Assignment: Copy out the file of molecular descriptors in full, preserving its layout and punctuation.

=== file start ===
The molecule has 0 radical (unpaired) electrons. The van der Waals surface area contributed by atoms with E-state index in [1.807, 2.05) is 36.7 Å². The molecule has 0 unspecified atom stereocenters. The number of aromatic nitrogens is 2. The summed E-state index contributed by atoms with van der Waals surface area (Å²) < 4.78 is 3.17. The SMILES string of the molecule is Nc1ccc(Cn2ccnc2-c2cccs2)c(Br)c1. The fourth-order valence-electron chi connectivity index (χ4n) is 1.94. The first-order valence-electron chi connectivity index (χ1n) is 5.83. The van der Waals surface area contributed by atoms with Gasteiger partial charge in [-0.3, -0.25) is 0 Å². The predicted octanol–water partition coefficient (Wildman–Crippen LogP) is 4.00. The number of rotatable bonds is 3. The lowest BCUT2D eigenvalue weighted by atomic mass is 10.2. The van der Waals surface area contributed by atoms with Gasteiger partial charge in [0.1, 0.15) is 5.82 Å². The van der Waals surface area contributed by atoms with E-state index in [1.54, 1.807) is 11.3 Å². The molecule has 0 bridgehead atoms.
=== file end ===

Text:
The molecule has 0 radical (unpaired) electrons. The van der Waals surface area contributed by atoms with E-state index in [1.807, 2.05) is 36.7 Å². The molecule has 0 unspecified atom stereocenters. The number of aromatic nitrogens is 2. The summed E-state index contributed by atoms with van der Waals surface area (Å²) < 4.78 is 3.17. The SMILES string of the molecule is Nc1ccc(Cn2ccnc2-c2cccs2)c(Br)c1. The fourth-order valence-electron chi connectivity index (χ4n) is 1.94. The first-order valence-electron chi connectivity index (χ1n) is 5.83. The van der Waals surface area contributed by atoms with Gasteiger partial charge in [-0.3, -0.25) is 0 Å². The predicted octanol–water partition coefficient (Wildman–Crippen LogP) is 4.00. The number of rotatable bonds is 3. The lowest BCUT2D eigenvalue weighted by atomic mass is 10.2. The van der Waals surface area contributed by atoms with Gasteiger partial charge in [0.1, 0.15) is 5.82 Å². The van der Waals surface area contributed by atoms with E-state index in [1.54, 1.807) is 11.3 Å². The molecule has 0 bridgehead atoms.